Thursday, December 5, 2019

Our Best Laid Plans

The results from Tucker’s veterinary visit came back yesterday, and they didn’t bring good news. My roly poly has late stage-two kidney failure. He is also offering from an slight inflammation in the pancreas, which may be the cause of his continued vomiting, as well as his loss of appetite. In addition, his blood-glucose numbers have been increasing, suggesting that his diabetes is being adversely influenced by his other bodily troubles.

To counter these developments, the doctor wants Tucker started on a kidney-friendly diet. I will be buying some tins of that today, though, considering the finicky attitude he has toward food, I am not expecting great things from a change of diet. No cat I know seems to like the special renal food. But I will research the products available and see what may be obtained.

The doctor also wants to put Tucker on a short course of Cerenia, to ease his stomach and reduce the vomiting. She thinks he may be suffering some pain and suggested a very careful application of pain-killers might be in order - she is reluctant to prescribe these, considering Tucker’s kidney failure - but I don’t think my little sausage-cat is in too much discomfort. His behaviour is in many respects normal. However, pain-reduction remains an option.

My boy’s diabetes, which was being managed adequately, if not as strongly as I would have liked, has been disarranged by the intrusion of his kidneys. His insulin dosage is therefore going to be increased, though not by much. Rather than two units in the morning and one in the evening, Tucker will receive two units at both instances. This dosage will be tried until the results of his next ‘curve’ are known, in a month’s time.

Tucker has been through a great deal in his life. Given up by his family of five years due to wetting problems (brought on by the stress of a newborn human), he has suffered severe urinary blockage (requiring surgery to cure), diabetes (with its attendant poking and prodding), bad teeth (and the removal of every tooth he had) and now kidney failure. In all of this, Tucker has remained my purring boy. He purrs so readily that when he doesn’t, I know something is amiss. He has been purring normally these past few weeks, so I am hopeful that he is not feeling too greatly the effects of his relatively new condition. In any case, we have plans in place. But, as Burns wrote, “the best laid schemes of mice and men often gang a-gley.” I hope he wasn’t just being optimistic when he excluded ‘cats’.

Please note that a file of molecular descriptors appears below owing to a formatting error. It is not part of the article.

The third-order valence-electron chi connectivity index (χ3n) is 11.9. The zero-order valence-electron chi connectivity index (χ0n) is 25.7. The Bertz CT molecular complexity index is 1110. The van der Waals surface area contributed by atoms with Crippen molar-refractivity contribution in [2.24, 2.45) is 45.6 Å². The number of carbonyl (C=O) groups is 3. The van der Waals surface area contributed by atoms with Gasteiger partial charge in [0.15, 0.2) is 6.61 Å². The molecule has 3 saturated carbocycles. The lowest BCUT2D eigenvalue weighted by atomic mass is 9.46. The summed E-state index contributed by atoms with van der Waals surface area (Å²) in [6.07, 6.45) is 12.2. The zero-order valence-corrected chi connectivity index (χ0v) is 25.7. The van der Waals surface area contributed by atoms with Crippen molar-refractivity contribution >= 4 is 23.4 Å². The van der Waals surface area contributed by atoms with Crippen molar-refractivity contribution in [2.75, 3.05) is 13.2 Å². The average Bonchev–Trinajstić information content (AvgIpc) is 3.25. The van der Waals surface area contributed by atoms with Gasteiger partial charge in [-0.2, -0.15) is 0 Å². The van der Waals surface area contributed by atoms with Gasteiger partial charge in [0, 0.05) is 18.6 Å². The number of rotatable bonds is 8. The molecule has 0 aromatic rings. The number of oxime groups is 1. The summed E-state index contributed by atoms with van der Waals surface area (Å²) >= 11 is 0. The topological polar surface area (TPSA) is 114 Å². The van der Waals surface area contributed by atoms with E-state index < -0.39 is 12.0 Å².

Tuesday, December 3, 2019

Tucker Under the Microscope


Tucker went to the doctor on Monday. I am worried about a several things, including his constant weight loss and the bald patch on his back. The doctor was puzzled as to the causes, the bald patch not seemingly due to excessive grooming - I have not noticed Tucker licking that part of his body at all, nor have I thought that he is grooming himself overly much - and the diminishing weight not the fault of any superficial problems. I think the latter may be caused simply by the roly poly not eating enough, so an antidote may be just to make food available to him more often. The loss of hair is not through an allergic reaction, the veterinary believes.